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    landlord has rented her property to her sister while she looks after her other sister in wales. she has mortage on property and will be returning back to her home address within 6 months.
    as the landord main addres is still where her sister lives I see it as living with family even though she is temp abscent. can find info re tenants being temp abscent but not potential landlords.
    any thoughts on this one.



    I can sort of see where you are coming from but the problem as I see it is that the two sisters have never actually occupied the property together and never will (if I am reading your description of the scenario correctly). So you would be stretching a point somewhat to argue that they “reside” together within the meaning of Reg 9(1)(b).


    I see your point, but I think you need to look at the tenancy agreement.
    If the tenant has exclusive rights to occupy the whole of the property I don’t see how the tenant could be considered to be living with their landlord.


    to expand on what i did put earlier. the landlord did tell me she was away looking after a sister but previoulsy said it was a sick granny. she cannot give us any documents to say she is living elsewhere and she wants to benefit paid into her bank account so we would not really address to pay the benefit. we think she is still living with her sister but the problem is having the evidence.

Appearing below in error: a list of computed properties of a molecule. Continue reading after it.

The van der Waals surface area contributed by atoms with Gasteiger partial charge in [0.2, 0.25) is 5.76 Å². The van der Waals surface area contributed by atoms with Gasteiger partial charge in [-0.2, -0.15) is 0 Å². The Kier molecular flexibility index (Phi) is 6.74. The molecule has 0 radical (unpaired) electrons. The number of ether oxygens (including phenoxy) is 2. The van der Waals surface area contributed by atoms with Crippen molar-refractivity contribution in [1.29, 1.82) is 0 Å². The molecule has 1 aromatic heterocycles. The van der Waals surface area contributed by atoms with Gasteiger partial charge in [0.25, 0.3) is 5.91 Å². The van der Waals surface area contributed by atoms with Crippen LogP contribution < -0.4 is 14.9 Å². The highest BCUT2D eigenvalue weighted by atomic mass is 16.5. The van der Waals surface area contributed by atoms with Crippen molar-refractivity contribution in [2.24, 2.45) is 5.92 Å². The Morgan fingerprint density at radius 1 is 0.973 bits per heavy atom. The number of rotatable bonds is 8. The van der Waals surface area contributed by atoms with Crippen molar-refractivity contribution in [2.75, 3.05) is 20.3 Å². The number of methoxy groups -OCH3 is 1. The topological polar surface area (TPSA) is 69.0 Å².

Well, your decision on where the landlord lives will be a finding of fact and must be based upon the evidence you have to hand.

    Firstly, has the landlord given you an address where she is caring for the granny/sister? If so have you written to her at that address and did you get a prompt reply?

    Has the Council Tax liability for the claim property been changed to that of the tenant? If so have they claimed a single person discount?

    Whose name are the utility bills in?

    Have you visited the property? If so, where are the landlord’s clothes etc? All packed up or still in the wardrobes?

    Note down all the information you have, make a decision based upon it and record your reason’s why.

    You can even try using CH/1786/2005 to support a “still resident” decision if that is what you do decide.

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